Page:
It’s hard to get there. There’s a very small airport, and the only other way in by land is a mule trail down sheer sea cliffs. Access to the peninsula, strictly controlled by the Hawaii Department of Health, is possible only via invitation, special arrangement, or by organized tour. It’s also one of the hardest places to reach by radio waves. But five amateur radio operators from Honolulu plan, for a weekend at least, to put Kalawao County on the map.
Kalawao County, Hawaii, home to the former Hansen’s disease settlement on Kalaupapa, is one of the smallest counties in the United States, both by population and by land area – according to the 2010 census, only 90 people live on the 13 square miles on the northern tip of Molokai. There are only eleven patients left in the settlement and about 25 staff members living there as well. The small population also makes the county one of the most sought-after spots in the United States. Until very recently there were no hams in Kalawao County (two new Technicians passed their exam about a month ago), and there have been no hams capable of doing HF (shortwave) communications since the 1960s.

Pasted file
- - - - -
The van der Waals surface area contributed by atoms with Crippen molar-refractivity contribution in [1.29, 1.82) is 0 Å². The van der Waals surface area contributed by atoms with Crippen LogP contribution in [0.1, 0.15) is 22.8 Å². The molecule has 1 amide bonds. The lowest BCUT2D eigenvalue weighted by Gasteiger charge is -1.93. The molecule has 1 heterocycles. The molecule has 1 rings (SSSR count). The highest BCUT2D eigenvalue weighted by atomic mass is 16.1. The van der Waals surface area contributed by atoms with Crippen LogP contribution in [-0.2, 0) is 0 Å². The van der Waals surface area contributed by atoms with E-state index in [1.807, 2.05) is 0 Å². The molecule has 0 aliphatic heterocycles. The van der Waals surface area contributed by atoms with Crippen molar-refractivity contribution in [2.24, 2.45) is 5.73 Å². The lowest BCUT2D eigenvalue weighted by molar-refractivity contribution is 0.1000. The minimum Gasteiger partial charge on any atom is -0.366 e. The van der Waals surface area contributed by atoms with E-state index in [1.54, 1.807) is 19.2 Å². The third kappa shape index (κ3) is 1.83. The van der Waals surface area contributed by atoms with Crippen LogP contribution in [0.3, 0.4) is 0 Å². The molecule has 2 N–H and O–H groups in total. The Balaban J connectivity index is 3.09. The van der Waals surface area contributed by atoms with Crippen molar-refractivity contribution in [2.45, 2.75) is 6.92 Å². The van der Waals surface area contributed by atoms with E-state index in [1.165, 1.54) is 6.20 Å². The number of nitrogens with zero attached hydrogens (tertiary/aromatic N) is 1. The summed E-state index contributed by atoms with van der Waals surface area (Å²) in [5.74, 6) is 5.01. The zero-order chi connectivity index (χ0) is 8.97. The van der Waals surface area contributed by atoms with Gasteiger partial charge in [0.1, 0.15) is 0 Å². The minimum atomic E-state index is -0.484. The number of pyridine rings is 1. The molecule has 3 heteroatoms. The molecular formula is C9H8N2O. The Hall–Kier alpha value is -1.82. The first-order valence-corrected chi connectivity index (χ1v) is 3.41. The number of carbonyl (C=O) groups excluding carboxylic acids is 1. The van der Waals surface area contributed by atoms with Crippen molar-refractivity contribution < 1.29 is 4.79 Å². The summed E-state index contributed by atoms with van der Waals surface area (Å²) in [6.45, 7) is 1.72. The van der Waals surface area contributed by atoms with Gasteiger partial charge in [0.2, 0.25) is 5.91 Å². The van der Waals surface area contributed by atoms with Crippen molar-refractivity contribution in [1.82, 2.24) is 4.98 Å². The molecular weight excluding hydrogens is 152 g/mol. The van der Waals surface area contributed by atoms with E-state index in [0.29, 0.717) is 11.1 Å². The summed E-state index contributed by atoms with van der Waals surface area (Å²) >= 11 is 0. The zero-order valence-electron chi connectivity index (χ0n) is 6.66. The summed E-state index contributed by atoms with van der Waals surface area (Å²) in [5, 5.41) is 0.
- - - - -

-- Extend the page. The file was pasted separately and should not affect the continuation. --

Five amateur radio operators are now in Kalaupapa preparing to work other stations around the United States and abroad as part of the Hawaii QSO Party this weekend. (QSO is amateur radio speak for a two-way radio contact.) These operators are Joe Speroni (AH0A), Jim Yuen (WH6GS), Bev Yuen (AH6NF), Kimo Chun (KH7U), and Ron Hashiro (AH6RH).
For more information on the Kalawao County DX-pedition, visit Ron Hashiro’s page.